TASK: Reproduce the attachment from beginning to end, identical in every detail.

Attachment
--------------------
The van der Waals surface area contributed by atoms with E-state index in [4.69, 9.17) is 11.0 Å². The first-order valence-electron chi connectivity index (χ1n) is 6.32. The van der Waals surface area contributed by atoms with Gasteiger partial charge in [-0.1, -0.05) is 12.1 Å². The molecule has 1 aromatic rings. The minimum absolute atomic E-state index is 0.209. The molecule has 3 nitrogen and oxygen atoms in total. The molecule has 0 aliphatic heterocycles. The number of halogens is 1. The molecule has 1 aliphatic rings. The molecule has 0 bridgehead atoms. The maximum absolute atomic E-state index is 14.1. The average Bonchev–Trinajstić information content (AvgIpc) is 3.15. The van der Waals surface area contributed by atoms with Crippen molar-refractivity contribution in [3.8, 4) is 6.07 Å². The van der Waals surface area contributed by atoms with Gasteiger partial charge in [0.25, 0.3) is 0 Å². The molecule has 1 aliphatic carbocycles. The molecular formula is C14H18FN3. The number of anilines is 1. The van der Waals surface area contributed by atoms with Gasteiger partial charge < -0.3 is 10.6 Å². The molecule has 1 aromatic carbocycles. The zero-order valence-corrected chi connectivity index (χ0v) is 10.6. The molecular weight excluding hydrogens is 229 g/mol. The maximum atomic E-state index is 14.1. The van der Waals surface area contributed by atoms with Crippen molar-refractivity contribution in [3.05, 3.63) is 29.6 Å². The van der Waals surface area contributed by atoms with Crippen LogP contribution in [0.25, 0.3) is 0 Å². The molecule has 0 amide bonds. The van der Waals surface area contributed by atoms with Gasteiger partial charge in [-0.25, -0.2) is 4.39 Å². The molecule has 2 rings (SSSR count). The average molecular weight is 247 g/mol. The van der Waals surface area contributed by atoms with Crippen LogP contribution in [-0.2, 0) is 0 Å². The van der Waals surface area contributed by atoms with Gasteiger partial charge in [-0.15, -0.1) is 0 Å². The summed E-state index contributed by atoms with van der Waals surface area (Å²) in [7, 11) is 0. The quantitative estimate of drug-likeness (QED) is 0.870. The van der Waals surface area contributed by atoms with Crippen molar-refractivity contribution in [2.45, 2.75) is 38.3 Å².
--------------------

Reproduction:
The van der Waals surface area contributed by atoms with E-state index in [4.69, 9.17) is 11.0 Å². The first-order valence-electron chi connectivity index (χ1n) is 6.32. The van der Waals surface area contributed by atoms with Gasteiger partial charge in [-0.1, -0.05) is 12.1 Å². The molecule has 1 aromatic rings. The minimum absolute atomic E-state index is 0.209. The molecule has 3 nitrogen and oxygen atoms in total. The molecule has 0 aliphatic heterocycles. The number of halogens is 1. The molecule has 1 aliphatic rings. The molecule has 0 bridgehead atoms. The maximum absolute atomic E-state index is 14.1. The average Bonchev–Trinajstić information content (AvgIpc) is 3.15. The van der Waals surface area contributed by atoms with Crippen molar-refractivity contribution in [3.8, 4) is 6.07 Å². The van der Waals surface area contributed by atoms with Gasteiger partial charge in [0.25, 0.3) is 0 Å². The molecule has 1 aliphatic carbocycles. The molecular formula is C14H18FN3. The number of anilines is 1. The van der Waals surface area contributed by atoms with Gasteiger partial charge < -0.3 is 10.6 Å². The molecule has 1 aromatic carbocycles. The zero-order valence-corrected chi connectivity index (χ0v) is 10.6. The molecular weight excluding hydrogens is 229 g/mol. The maximum atomic E-state index is 14.1. The van der Waals surface area contributed by atoms with Crippen molar-refractivity contribution in [3.05, 3.63) is 29.6 Å². The van der Waals surface area contributed by atoms with Crippen LogP contribution in [0.25, 0.3) is 0 Å². The molecule has 0 amide bonds. The van der Waals surface area contributed by atoms with Gasteiger partial charge in [-0.25, -0.2) is 4.39 Å². The molecule has 2 rings (SSSR count). The average molecular weight is 247 g/mol. The van der Waals surface area contributed by atoms with Crippen LogP contribution in [-0.2, 0) is 0 Å². The van der Waals surface area contributed by atoms with Gasteiger partial charge in [-0.15, -0.1) is 0 Å². The summed E-state index contributed by atoms with van der Waals surface area (Å²) in [7, 11) is 0. The quantitative estimate of drug-likeness (QED) is 0.870. The van der Waals surface area contributed by atoms with Crippen molar-refractivity contribution in [2.45, 2.75) is 38.3 Å².